I know we all count our children as a blessing but we are really blessed if the time comes when our children become our teachers; teaching us things about ourselves and how to “be” in the world. Well, let me go on record and say that I am REALLY blessed! Many of you have seen this picture of Clarke on Ruth’s page but let me share the story and lesson behind the picture.
Considering all that she is involved in, Clarke has maintained a solid B+ average for the past couple of years. She is a member of the student council, number 3 seed on the varsity Tennis team at her school (15- 20 hrs per week practicing) and she’s just 15 years old. Let me go on record and say I was doing NONE of that when I was 15 (16,17, 18, 19 or 20)!
This was her first tournament of 2015 and only her 2nd tournament since moving up to the 16yr & under category but in this particular tournament, though she signed up for 16 & under (16&U) there was only one other 16yr old who signed up along with her. So the tournament officials said, “well we can just let you two play your match then you can just play with the 18 & under (18&U) bracket, too”.
Well, the USTA folks gave the “OFFICIAL” official word which said Clarke and the other young lady would have to make a choice: either they stay in the 16&U group, play the one match and whoever won just that one match would take home the trophy OR they could enter the 18&U group and play the tougher competition where the players were much more advanced. In fact, the #1 & #2 seeds in this particular 18&U tournament were High School Seniors who had already been accepted to college and offered full-ride tennis scholarships (they were signing the following week). Clarke knew these two girls because they just happened to also be the #1 & #2 seed at her school where she is the #3 seed. In fact, they were the very reason why Clarke was seeded #3! But there were five other 18 yr olds (and the other 16 yr old) Clarke had never seen and didn’t know standing between her and the 18&U trophy.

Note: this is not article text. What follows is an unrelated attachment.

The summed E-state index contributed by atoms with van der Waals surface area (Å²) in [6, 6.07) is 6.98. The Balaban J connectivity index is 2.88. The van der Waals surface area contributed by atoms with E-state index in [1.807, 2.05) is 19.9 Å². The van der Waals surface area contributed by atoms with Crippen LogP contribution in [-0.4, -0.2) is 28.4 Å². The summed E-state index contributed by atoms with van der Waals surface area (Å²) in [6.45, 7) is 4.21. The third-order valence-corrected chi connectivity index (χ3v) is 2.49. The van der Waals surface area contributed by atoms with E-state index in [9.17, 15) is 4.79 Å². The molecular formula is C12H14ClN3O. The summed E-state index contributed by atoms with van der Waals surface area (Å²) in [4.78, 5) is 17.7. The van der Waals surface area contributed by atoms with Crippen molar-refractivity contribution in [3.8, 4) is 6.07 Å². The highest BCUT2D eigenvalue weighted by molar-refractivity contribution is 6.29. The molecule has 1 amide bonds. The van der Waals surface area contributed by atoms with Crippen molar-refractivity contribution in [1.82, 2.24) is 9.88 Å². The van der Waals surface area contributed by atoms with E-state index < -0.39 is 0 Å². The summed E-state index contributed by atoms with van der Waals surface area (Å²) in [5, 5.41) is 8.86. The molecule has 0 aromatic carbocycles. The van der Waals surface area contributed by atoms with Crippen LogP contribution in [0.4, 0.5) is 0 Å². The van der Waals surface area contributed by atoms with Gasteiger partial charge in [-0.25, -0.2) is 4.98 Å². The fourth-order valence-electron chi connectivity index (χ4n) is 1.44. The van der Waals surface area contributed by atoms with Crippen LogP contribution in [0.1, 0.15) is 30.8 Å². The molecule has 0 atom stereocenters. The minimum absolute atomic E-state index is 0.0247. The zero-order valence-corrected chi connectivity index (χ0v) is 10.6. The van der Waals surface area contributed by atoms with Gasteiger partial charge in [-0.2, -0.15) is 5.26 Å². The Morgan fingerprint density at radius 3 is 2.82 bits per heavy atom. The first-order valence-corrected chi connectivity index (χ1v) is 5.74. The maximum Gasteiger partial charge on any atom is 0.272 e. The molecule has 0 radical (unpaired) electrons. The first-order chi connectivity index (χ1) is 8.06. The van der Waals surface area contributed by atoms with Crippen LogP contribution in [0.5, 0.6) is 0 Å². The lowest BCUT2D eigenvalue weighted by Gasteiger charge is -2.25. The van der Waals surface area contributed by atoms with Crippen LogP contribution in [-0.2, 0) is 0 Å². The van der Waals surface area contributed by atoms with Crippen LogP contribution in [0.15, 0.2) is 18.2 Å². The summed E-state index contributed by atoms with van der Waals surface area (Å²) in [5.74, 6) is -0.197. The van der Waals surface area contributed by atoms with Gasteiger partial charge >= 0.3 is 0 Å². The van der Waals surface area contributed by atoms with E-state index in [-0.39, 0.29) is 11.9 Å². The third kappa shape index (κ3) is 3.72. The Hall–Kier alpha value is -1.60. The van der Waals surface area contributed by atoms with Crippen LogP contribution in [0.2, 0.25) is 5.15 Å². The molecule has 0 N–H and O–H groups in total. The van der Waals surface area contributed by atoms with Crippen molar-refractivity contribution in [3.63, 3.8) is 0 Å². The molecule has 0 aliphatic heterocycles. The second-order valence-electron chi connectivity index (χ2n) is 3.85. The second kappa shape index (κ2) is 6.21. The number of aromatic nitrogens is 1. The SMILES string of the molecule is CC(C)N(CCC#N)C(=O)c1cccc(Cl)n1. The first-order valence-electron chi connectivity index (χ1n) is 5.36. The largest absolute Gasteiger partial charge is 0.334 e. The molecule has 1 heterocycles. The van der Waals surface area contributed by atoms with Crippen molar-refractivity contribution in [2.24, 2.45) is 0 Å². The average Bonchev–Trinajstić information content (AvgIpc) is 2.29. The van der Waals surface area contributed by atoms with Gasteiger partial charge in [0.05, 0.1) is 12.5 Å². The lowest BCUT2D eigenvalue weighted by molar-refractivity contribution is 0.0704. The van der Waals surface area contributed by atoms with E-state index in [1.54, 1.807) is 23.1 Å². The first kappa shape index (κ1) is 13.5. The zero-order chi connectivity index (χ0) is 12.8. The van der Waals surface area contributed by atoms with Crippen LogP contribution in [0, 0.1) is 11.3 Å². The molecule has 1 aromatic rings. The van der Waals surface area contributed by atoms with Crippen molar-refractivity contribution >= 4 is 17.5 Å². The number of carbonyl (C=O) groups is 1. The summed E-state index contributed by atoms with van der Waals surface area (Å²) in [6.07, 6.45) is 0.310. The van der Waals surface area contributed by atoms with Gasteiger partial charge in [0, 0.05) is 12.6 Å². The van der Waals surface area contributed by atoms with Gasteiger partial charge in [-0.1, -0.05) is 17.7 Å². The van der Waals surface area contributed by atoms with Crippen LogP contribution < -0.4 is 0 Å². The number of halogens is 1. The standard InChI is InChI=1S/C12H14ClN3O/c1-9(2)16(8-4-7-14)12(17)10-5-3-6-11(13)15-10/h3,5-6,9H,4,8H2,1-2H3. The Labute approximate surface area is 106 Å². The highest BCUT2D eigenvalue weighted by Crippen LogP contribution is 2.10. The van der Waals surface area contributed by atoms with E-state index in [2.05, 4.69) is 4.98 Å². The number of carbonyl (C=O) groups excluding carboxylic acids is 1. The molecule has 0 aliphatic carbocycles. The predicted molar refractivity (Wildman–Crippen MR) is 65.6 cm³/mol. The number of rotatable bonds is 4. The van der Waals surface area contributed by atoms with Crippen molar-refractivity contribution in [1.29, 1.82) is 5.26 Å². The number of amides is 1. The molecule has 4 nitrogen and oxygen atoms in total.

So, play one match where there’s a 50% chance of winning the 1st place trophy and 100% of coming home with SOME hardware (though most of it is plastic now) OR play with the much stiffer competition where there is just a slim chance that she would come home with even the 3rd place trophy? After a “quick” call to her coach/ mentor/ grandfather figure/ friend and Godsend to us all, JW Quick, Clarke decided it was better to play the tougher competition and more matches for the experience rather than play one match for the trophy. So she entered the 18&U tournament much to the dismay of the 16 yr old who was now forced to play 18&U or go home. Since Clarke and this girl were the youngest and originally signed up for 16&U, they were paired to play each other first.
Clarke was a little rusty but in a little more than 90 minutes, she got through that match (split sets and a tie breaker) victoriously. She had about the same amount of time to rest and get something to eat before her next match. Now, had Clarke decided to play 16&U, we would have been on our way home with the 1st Place trophy! But Clarke chose to play 18&U.
Her next opponent was the #2 seed who happened to be her teammate from her high school Tennis team. She was an aggressive player, strong and athletic like Clarke and she had a few more years of experience than Clarke. At times like these, we have grown accustomed to hearing and saying, “oh well, anything is possible”, but I knew the likelihood of Clarke’s winning was slim. In fact, we all had just watched this #2 seed obliterate her first opponent in half the time of Clarke’s match without even breaking a sweat. We could only hope that Clarke’s defeat wouldn’t render her feeling distraught or hopeless.
Clarke played some of the best tennis I had seen her play to date. Her serves were fire! Her overhead shots had gotten so much better and her placement was spot on! Passersby and parents of other children who had already lost hung around just to watch the battle of these two titans of tennis (cue theme music from Rocky).